It occurred to me the other day that lining up my rather small CD collection in order of purchase date could provide an interesting study about my life. There is the set of Billy Joel CDs purchased after I completed a study of his music for a college music class and found an affinity for the song “Pressure.” There is music from the years I lived in Winnipeg, Manitoba—music from the great local Christian songwriter Steve Bell, from my intrigue with the Vineyard movement and the local Vineyard church led by David Ruis, and the influence of the First Nations people exemplified in the music of Susan Aglukark. There is the CD Tears from Heaven—a compilation of classical music that I received after my mother’s death. There are the choral music years. And at the very end of this chronological collection is Raffi.
Raffi is a singer and songwriter of children’s music who has entertained and delighted children since the 1970s. I purchased a three-CD collection of Raffi music for my one-year-old daughter who loves all things musical. So I am now spending a fair amount of time listening to Raffi and enjoying the way he weaves nonsense songs with life lessons—lessons that even relate to the leading of worship.
“It’s mine but you can have some”*
I must admit that sharing is not a lesson my daughter has mastered. When we have friends over, she literally puts herself between a toy and her friend and takes over, regardless of what toy it happens to be. As a parent I do my best to redirect her to another toy and explain that it is OK for her friend to play with the toy in hopes that she will someday learn that “it’s mine but you can have some.”
In this issue of RW we spend a fair amount of time talking about Vertical Habits (see Betty Grit’s article on page 4 and the Series for the Season on page 8). This concept is built on the idea that just as children do not naturally share or say “please,” “thank you,” and “I’m sorry,” but need to be taught to develop these basic relational habits, so it is with the habits we need to have a healthy spiritual relationship with God. How do we say “please,” “thank you,” and “I’m sorry” in worship? How do we teach congregants to practice these habits in and outside of worship so that they become a natural part of their relationship with God?
It used to be that the majority of North American Christians grew up in Christian families whose lives revolved around the church—going to church once or twice on Sunday and a prayer meeting on Wednesday night, Sunday school, catechism classes, Bible studies, potlucks. People learned some of these relational habits simply by being in the Christian culture. But that is no longer the case. We need to find new ways of teaching those basic practices both to new Christians and to those who have been Christians all their lives but don’t necessarily know the reason and purpose behind many of their habits.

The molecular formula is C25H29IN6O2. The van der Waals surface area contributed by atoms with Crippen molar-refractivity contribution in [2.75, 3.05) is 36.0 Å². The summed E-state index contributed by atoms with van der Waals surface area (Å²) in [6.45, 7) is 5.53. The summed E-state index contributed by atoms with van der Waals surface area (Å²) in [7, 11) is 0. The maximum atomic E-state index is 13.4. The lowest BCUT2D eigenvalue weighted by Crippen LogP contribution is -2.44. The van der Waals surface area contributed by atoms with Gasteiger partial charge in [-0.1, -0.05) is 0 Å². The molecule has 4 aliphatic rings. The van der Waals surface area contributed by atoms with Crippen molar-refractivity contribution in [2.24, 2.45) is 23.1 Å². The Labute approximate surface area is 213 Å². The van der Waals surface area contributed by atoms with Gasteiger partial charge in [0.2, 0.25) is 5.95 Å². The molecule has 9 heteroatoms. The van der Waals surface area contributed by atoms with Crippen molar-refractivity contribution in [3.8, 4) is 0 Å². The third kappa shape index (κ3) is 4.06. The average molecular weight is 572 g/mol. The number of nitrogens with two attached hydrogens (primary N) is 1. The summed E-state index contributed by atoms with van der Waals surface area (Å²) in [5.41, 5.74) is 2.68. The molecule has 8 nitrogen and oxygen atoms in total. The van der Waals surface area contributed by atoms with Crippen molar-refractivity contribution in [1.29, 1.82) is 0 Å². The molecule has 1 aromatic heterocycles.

“You don’t need a radio to sing a song”**
Raffi’s point is not that you can also sing a song with a CD, your MP3 player, or the karaoke machine, but rather that you can sing a song by yourself—without any accompaniment. This is a lesson adults can learn from children. Children love to sing. They’re not afraid to sing and even make up their own songs wherever they happen to be. They have no problem taking their songs from the bathtub’s stage to the limelight of the grocery cart. Much to the chagrin of some parents they also have very little regard to volume or how much attention they are drawing.
But at some point in our lives we lose that sense of abandon and we find few places to exercise our vocal cords, so we stop singing altogether. Martin Tel in his article “They Just Don’t Sing Like They Used To” (p. 30) examines a few reasons why we might not be singing in church, while Calvin Seerveld (p. 33) encourages us to renew the practice of singing in various settings. We’re happy to present his “Morning Weather” hymn, set to music by Carson Cooman, in this issue. And I am sure many of us will resonate with James Schaap’s story about the power of music (p. 28).
As worship leaders and pastors I hope we can help our congregants recapture the joy of singing they had as children by providing ample opportunities for all of us to join together in songs—songs that teach and songs that pray, songs of lament and songs of praise, songs about the beauty of the morning and the wonder of chemistry. We need them all.
* “It’s mine but you can have some” is taken from “The Sharing Song,” © 1976 Homeland Published/SOCAN, as found on the 1976 recording Singable Songs for the Very Young.
** “You don’t need a radio to sing a song” is taken from the song “Oh Me, Oh My,” © 1977 Homeland Publishing/SOCAN, as found on the 1977 recording More Singable Songs. Both of these recordings were re-released in 1996 by Troubadour Records Ltd.